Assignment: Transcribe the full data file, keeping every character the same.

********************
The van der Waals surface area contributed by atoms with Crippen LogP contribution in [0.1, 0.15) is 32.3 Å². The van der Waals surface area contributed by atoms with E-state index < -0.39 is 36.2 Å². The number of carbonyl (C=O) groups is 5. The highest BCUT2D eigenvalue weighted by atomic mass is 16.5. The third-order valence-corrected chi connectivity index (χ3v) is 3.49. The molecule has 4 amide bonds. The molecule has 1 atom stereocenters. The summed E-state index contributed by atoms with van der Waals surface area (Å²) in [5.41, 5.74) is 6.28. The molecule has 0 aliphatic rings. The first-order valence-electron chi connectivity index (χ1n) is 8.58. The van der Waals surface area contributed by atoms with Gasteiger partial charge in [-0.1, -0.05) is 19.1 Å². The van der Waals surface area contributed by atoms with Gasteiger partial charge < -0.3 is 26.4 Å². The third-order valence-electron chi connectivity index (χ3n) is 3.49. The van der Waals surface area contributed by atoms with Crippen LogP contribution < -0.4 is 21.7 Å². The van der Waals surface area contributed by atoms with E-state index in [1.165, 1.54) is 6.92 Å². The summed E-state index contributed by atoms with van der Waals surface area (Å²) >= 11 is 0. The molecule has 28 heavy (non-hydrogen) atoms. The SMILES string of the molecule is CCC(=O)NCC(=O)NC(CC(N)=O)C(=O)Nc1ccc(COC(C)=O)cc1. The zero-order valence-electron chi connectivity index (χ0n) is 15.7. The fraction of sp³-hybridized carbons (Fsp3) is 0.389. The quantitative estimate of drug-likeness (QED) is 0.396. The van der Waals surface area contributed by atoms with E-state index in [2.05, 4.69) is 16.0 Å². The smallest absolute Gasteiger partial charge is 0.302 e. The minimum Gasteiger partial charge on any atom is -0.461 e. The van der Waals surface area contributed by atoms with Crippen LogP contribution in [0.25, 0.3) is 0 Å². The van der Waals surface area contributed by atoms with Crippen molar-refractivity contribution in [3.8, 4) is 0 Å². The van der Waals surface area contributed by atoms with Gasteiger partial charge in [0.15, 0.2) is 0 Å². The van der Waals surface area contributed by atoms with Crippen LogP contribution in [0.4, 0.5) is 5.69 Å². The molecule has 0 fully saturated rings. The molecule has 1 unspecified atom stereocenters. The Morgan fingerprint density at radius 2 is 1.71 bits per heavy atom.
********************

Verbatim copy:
The van der Waals surface area contributed by atoms with Crippen LogP contribution in [0.1, 0.15) is 32.3 Å². The van der Waals surface area contributed by atoms with E-state index < -0.39 is 36.2 Å². The number of carbonyl (C=O) groups is 5. The highest BCUT2D eigenvalue weighted by atomic mass is 16.5. The third-order valence-corrected chi connectivity index (χ3v) is 3.49. The molecule has 4 amide bonds. The molecule has 1 atom stereocenters. The summed E-state index contributed by atoms with van der Waals surface area (Å²) in [5.41, 5.74) is 6.28. The molecule has 0 aliphatic rings. The first-order valence-electron chi connectivity index (χ1n) is 8.58. The van der Waals surface area contributed by atoms with Gasteiger partial charge in [-0.1, -0.05) is 19.1 Å². The van der Waals surface area contributed by atoms with Gasteiger partial charge < -0.3 is 26.4 Å². The third-order valence-electron chi connectivity index (χ3n) is 3.49. The van der Waals surface area contributed by atoms with Crippen LogP contribution < -0.4 is 21.7 Å². The van der Waals surface area contributed by atoms with E-state index in [1.165, 1.54) is 6.92 Å². The summed E-state index contributed by atoms with van der Waals surface area (Å²) >= 11 is 0. The molecule has 28 heavy (non-hydrogen) atoms. The SMILES string of the molecule is CCC(=O)NCC(=O)NC(CC(N)=O)C(=O)Nc1ccc(COC(C)=O)cc1. The zero-order valence-electron chi connectivity index (χ0n) is 15.7. The fraction of sp³-hybridized carbons (Fsp3) is 0.389. The quantitative estimate of drug-likeness (QED) is 0.396. The van der Waals surface area contributed by atoms with E-state index in [2.05, 4.69) is 16.0 Å². The smallest absolute Gasteiger partial charge is 0.302 e. The minimum Gasteiger partial charge on any atom is -0.461 e. The van der Waals surface area contributed by atoms with Crippen LogP contribution in [0.25, 0.3) is 0 Å². The van der Waals surface area contributed by atoms with Crippen molar-refractivity contribution in [3.8, 4) is 0 Å². The van der Waals surface area contributed by atoms with Gasteiger partial charge in [0.15, 0.2) is 0 Å². The van der Waals surface area contributed by atoms with Crippen LogP contribution in [0.4, 0.5) is 5.69 Å². The molecule has 0 fully saturated rings. The molecule has 1 unspecified atom stereocenters. The Morgan fingerprint density at radius 2 is 1.71 bits per heavy atom.